Stephanie Levitz, The Canadian Press
Saturday, Apr. 30, 2016
Two brides hands as they arrive for the Grand Pride Wedding, a mass gay wedding at Casa Loma in Toronto in 2014. The Conservative party will soon debate its current policy against same-sex marriage. Geoff Robins/AFP/Getty Images
OTTAWA — A social policy showdown could be in the works for next month’s Conservative party policy convention.
On one side: a bid to further entrench the party’s stand against same sex marriage with a resolution to protect “the rights of Canadian workers who believe in the traditional definition of marriage from employment discrimination on the basis of their deeply held religious beliefs.”
On the other: efforts to get the existing policy banning same sex marriage dropped altogether.
LGBTory / FacebookLGBTory supporters marching in the Toronto Pride Parade.
Supporters of both sides say the stakes are high as the party seeks to reinvigorate itself after last fall’s election defeat.
The party can’t afford to lose its base of social conservatives, said Jack Fonseca, program manger with Campaign Life Coalition, which recently published a list of six pro-life, pro-family resolutions it says will be debated at the convention in May including the same sex marriage one.
“It would be disastrous for the CPC to alienate its large social conservative base and tell them they don’t want them, don’t care about them and don’t care about their values,” Fonseca said.
But those values should extend to, at very least, having no party policy on same sex marriage, others argue.
Last year, a group calling itself LGBTory began to campaign to change current policy, arguing it offended not just LGBT Conservatives but all those who side with the Tories on fiscal or foreign policy issues but oppose their social ideas.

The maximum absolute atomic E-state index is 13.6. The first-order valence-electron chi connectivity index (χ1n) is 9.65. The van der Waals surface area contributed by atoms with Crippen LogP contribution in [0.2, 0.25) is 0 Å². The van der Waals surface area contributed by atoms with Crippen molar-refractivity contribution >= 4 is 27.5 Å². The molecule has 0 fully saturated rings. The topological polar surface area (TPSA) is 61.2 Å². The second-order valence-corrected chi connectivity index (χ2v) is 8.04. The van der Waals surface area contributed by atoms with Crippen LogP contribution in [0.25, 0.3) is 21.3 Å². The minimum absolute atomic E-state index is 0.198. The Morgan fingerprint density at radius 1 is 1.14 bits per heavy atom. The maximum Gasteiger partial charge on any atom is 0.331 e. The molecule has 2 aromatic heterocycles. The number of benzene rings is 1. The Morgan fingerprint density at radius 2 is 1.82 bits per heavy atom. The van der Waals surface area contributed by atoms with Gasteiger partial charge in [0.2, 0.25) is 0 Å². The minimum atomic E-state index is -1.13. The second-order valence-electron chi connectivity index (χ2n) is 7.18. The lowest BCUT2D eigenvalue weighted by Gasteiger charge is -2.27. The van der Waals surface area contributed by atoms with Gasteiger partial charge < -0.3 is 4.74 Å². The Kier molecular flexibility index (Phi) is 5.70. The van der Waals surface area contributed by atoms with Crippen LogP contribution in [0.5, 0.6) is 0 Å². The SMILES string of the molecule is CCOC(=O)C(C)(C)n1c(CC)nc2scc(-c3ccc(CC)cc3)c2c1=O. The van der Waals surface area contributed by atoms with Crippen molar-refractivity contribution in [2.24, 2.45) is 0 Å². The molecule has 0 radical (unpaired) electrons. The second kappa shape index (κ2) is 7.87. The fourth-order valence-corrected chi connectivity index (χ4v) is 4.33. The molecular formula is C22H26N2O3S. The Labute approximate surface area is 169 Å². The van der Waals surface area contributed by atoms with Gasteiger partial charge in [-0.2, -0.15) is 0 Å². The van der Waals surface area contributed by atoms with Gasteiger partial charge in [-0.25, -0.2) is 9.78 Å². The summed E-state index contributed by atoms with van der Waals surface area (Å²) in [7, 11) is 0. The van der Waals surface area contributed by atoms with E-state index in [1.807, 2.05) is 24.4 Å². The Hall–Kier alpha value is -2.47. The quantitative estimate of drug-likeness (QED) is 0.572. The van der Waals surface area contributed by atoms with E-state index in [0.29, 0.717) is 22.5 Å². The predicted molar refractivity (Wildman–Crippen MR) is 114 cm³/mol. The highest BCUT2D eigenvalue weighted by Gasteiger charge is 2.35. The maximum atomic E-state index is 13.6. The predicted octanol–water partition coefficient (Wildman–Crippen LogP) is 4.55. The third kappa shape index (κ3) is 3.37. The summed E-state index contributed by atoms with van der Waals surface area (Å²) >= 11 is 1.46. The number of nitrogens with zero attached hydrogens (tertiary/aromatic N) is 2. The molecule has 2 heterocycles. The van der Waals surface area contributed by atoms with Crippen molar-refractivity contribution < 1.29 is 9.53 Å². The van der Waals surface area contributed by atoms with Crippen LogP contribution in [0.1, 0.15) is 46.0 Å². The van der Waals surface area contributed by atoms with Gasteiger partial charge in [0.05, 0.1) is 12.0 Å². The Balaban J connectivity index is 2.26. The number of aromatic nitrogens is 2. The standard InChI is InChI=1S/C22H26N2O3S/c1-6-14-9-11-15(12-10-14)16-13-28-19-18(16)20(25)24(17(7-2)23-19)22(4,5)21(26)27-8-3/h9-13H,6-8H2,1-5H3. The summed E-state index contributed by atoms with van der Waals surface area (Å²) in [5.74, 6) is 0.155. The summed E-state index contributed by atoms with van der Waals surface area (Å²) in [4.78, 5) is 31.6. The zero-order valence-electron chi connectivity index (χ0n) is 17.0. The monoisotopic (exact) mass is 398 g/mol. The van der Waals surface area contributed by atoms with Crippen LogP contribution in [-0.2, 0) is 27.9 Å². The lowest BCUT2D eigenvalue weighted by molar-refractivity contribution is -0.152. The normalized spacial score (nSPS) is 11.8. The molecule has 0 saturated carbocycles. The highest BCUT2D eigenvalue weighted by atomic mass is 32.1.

The party policy, as it stands, is that Parliament and not the courts should determine the definition of marriage and that the party supports legislation defining marriage as the union of one man and one woman.
But it also allows for free votes on matters of conscience, including same sex marriage, so there’s no sense having a specific policy prohibition against it, the group says.
A resolution to delete the same-sex marriage provisions was backed by a policy congress of Alberta Conservatives earlier this year, as well as regional policy meetings in Quebec and Toronto, although that one was a close vote.
“There’s opposition, I’m not going to deny it,” said Eric Lorenzen, a member of LGBTory.
“But we do think we have broad support. I think the party wants this to happen.”
Whether the resolution makes it to the convention is currently in the hands of the party’s policy committee and they’ve not yet publicized their decision on that or any other resolutions.
Interim Conservative leader Rona Ambrose says she supports the move, though she adds that the ultimate decision rests with party members. But she does wield some clout over party executives.
Last Friday, she hosted them at the Opposition leader’s residence in Ottawa. The next day, the party announced it was reducing its yearly membership fee to $15 from $25 after an outcry from its grassroots.
Fonseca said the six resolutions his group has identified were approved through a mechanism in the policy process that allows members to directly select a third of the resolutions for the convention.
He said he expects the policy committee to honour the results of that vote and if they don’t, party members should “raise hell.”